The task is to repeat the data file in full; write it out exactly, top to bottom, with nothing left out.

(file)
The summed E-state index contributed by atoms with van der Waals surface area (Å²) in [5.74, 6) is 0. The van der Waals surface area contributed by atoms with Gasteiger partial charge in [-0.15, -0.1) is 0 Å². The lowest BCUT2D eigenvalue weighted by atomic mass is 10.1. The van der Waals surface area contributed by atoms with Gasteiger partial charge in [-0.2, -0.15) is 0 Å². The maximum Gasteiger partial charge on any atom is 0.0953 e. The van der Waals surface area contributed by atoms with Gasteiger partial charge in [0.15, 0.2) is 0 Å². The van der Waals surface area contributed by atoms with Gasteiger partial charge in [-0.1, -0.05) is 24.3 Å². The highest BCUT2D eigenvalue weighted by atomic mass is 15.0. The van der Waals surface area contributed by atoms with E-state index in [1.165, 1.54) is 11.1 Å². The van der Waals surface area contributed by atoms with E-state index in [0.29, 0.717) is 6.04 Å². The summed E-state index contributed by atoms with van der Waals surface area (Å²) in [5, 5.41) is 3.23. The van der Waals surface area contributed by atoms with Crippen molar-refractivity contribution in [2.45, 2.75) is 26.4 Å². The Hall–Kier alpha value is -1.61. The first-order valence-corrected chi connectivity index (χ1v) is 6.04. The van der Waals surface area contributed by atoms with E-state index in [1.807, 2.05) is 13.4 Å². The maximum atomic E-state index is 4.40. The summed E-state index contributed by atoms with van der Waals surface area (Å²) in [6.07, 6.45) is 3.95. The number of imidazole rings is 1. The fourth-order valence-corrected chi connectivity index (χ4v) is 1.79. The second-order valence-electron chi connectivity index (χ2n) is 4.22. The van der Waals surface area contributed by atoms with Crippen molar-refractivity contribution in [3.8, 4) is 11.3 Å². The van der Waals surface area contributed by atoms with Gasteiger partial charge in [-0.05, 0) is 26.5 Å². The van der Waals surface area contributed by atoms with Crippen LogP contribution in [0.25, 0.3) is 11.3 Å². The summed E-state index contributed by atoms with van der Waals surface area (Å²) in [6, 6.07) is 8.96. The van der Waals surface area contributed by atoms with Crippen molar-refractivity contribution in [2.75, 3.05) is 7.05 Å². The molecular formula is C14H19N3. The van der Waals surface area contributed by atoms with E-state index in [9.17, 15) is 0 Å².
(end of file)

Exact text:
The summed E-state index contributed by atoms with van der Waals surface area (Å²) in [5.74, 6) is 0. The van der Waals surface area contributed by atoms with Gasteiger partial charge in [-0.15, -0.1) is 0 Å². The lowest BCUT2D eigenvalue weighted by atomic mass is 10.1. The van der Waals surface area contributed by atoms with Gasteiger partial charge in [-0.2, -0.15) is 0 Å². The maximum Gasteiger partial charge on any atom is 0.0953 e. The van der Waals surface area contributed by atoms with Gasteiger partial charge in [0.15, 0.2) is 0 Å². The van der Waals surface area contributed by atoms with Gasteiger partial charge in [-0.1, -0.05) is 24.3 Å². The highest BCUT2D eigenvalue weighted by atomic mass is 15.0. The van der Waals surface area contributed by atoms with E-state index in [1.165, 1.54) is 11.1 Å². The van der Waals surface area contributed by atoms with E-state index in [0.29, 0.717) is 6.04 Å². The summed E-state index contributed by atoms with van der Waals surface area (Å²) in [5, 5.41) is 3.23. The van der Waals surface area contributed by atoms with Crippen molar-refractivity contribution in [2.45, 2.75) is 26.4 Å². The Hall–Kier alpha value is -1.61. The first-order valence-corrected chi connectivity index (χ1v) is 6.04. The van der Waals surface area contributed by atoms with E-state index in [1.807, 2.05) is 13.4 Å². The maximum atomic E-state index is 4.40. The summed E-state index contributed by atoms with van der Waals surface area (Å²) in [6.07, 6.45) is 3.95. The number of imidazole rings is 1. The fourth-order valence-corrected chi connectivity index (χ4v) is 1.79. The second-order valence-electron chi connectivity index (χ2n) is 4.22. The van der Waals surface area contributed by atoms with Crippen molar-refractivity contribution in [3.8, 4) is 11.3 Å². The van der Waals surface area contributed by atoms with Gasteiger partial charge in [-0.05, 0) is 26.5 Å². The van der Waals surface area contributed by atoms with Crippen LogP contribution in [0.25, 0.3) is 11.3 Å². The summed E-state index contributed by atoms with van der Waals surface area (Å²) in [6, 6.07) is 8.96. The van der Waals surface area contributed by atoms with Crippen molar-refractivity contribution in [2.75, 3.05) is 7.05 Å². The molecular formula is C14H19N3. The van der Waals surface area contributed by atoms with E-state index in [9.17, 15) is 0 Å².